Want to Boost Company Profits in 2017? Get More Women Leaders

Want to Boost Company Profits in 2017? Get More Women Leaders
From Recruiter - January 4, 2017

The next timethe executive leaders at your organization get together, take a look around the room. (Or, if your position on the corporate ladder means you dont attend these meetings, navigate to the section of the company website where executive bios are listed.) How many women are in the room (or on that webpage)?

Chances are the number is pretty slim: According to the Center for American Progress, women hold roughly 52 percent of all professional-level jobs in America, but they only account for 14.6 percent of executive officers and 16.9 percent of board seats at Fortune 500 companies.

Your business may be doing just fine with a male-dominated C-suite, but it would probably do even better if there were more gender parity in the leadership ranks, according to Melissa Greenwell.

Greenwell is executive vice president and chief operating officer at shoe retailer Finish Line, Inc.She is also a certified executive coach, a speaker, and the author of Money on the Table: How to Increase Profits Through Gender-Balanced Leadership.While many texts on the gender disparity at the top levels of corporate America approach the issue through a sociocultural lens,Money on the Table takes a different tack.

My view on gender balance in corporate leadership roles does not come from an academic or social perspective, but from a grounded, experienced executives point of view, Greenwell writes early in the book. The reason we need the change has to do with money.

Greenwell cites multiple sources to back up her argument, including a number of studies that have consistently found that organizations with more gender-balanced leadership teams tend to exceed average market capitalization.

Late last month, Greenwell and I had a conversation about her book, which aims tobe the go-to resource for corporate leaders in need of concrete strategies for achieving gender parity. What follows is a transcript of our conversation, minimally edited for style and clarity. central thesis of your book could be summed up with this line of yours:Gender imbalances in leadership dilute business performance. Could you expand on that a bit?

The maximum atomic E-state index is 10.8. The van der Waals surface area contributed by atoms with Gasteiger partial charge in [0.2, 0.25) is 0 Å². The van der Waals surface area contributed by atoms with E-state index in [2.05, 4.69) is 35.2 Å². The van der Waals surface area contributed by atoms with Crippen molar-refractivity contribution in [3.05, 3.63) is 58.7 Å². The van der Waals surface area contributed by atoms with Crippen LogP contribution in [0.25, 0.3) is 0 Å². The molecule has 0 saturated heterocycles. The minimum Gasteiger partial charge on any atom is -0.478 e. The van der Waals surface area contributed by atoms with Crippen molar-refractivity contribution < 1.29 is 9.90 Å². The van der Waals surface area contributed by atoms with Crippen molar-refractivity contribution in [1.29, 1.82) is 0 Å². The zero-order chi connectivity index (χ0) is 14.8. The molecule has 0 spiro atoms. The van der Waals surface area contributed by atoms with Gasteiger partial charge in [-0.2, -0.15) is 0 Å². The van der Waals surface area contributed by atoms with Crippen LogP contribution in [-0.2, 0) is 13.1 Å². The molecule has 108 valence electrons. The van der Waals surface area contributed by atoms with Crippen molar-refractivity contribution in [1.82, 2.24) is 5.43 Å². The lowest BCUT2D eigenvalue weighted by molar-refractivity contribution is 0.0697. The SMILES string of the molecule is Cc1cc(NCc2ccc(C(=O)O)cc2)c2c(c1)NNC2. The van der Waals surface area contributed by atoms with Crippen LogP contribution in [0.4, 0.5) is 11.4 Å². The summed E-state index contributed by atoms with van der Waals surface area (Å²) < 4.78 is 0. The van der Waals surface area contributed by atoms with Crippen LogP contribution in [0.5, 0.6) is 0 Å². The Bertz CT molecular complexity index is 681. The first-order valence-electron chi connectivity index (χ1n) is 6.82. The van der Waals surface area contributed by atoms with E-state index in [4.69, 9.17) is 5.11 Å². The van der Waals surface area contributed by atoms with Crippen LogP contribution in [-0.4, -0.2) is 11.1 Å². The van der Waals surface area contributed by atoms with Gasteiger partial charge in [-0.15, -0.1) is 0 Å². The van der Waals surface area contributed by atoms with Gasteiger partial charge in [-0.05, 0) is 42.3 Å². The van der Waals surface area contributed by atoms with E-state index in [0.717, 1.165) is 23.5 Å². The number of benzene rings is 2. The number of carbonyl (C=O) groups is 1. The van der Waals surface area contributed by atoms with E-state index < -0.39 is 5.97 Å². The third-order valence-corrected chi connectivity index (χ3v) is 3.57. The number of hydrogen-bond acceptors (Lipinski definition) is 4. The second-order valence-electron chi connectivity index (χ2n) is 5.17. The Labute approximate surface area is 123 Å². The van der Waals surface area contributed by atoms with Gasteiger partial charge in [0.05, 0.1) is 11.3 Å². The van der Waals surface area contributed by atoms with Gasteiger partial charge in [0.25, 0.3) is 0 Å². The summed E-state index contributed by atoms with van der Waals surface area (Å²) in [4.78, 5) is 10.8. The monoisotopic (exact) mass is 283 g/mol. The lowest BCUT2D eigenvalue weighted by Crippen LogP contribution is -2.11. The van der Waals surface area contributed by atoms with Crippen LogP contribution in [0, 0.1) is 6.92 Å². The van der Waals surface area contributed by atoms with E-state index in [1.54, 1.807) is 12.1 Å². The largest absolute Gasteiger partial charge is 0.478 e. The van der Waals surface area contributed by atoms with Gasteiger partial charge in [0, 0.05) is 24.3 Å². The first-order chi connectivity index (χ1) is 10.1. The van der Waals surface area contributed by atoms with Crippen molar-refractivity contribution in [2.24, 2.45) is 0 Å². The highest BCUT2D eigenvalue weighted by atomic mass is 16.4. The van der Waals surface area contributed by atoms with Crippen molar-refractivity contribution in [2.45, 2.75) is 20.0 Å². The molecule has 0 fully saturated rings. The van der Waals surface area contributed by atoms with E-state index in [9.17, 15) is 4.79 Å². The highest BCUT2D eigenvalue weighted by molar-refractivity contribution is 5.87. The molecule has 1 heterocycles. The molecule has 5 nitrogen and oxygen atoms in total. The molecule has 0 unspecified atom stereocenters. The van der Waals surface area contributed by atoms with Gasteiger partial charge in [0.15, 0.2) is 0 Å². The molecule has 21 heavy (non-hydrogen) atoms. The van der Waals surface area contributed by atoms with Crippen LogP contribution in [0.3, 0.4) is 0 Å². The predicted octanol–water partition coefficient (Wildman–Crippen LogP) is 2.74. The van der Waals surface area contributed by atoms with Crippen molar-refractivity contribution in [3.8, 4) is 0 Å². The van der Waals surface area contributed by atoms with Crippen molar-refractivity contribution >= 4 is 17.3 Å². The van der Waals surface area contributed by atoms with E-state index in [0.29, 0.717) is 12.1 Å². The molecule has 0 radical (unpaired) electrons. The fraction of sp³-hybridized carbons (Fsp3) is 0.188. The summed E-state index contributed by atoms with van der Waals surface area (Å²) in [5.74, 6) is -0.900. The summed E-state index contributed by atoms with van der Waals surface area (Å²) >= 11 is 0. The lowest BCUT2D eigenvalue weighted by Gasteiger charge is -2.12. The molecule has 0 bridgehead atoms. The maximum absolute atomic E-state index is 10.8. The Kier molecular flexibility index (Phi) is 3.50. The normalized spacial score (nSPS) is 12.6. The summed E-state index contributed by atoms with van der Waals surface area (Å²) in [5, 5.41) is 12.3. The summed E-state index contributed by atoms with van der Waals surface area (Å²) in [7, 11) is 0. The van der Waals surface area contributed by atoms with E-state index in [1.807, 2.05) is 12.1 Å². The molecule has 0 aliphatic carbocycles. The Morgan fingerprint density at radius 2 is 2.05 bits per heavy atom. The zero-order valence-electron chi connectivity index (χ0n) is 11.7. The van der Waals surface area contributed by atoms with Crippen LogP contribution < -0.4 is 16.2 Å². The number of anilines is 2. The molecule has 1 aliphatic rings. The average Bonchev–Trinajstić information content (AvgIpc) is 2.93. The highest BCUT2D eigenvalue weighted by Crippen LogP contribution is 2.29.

Melissa Greenwell:Its not to say that businesses that dont have gender balance in leadership dont perform well. Rather, the premise is that if we have more gender balance in leadership, we will be more productive and more profitable.

It really relates to brain science. Mens and womens brains are physically different, which causes the genders to be predisposed to different ways of thinking, different ways of problem solving, and different levels of intuitiveness. If were missing eithergender from the room, then we are probably not getting our best problem solving, and therefore, we are not creating thebest solutions for our customers and clients.

RC:That reminds me of another idea that comes up in the book, which is that when your leadership team doesnt look like the customers youre serving, it can lead to some problems. Why is that?

MG:One of the CEOs I interviewed was running the beauty division of a major drug store, and he realized that all of the people on his team making decisions around what products to buy for women were largely men. Youre probably not making the best decisions for your customers if you cant easily and directly relate to them.

RC: As you make clear in the book, you approach the issue of gender imbalance from a monetary, business-oriented perspective. Why did you take that approach above all else?

MG:First of all, the world is composed of roughly 50 percent women and 50 percent men, so women are not a minority. Diversity initiatives generally have been focused on efforts to get more minority groups involved and hired, and I really think this particular challenge is a little different. Its easier to solve.

I dont think its something we should put under the broad umbrella of diversity, because weve been going at this from a diversity perspective for decades, and it has moved the needle very slowly. I think the problem will be more easily solved for if we understand the kinds of thinking and problem solving and solutions were missing because we dont have both genders in the room.

RC: While conducting research for the book, you interviewed 30 CEOs. Fifteen were men and 15 were women. Can you talk a little bit about the differences between these groups, with respect to their feelings on the matter of gender imbalance in leadership?

MG:When you take all of them combined, there were really two groups of thought.

First, there were the leaders who clearly understood the advantages of having gender balance in leadership. I would say roughly 50 percent of the male executives were in that group, and so were all of the female leaders I interviewed.

The people that get it are the people who have been taking action for a long time now toward having more gender balance in leadership.


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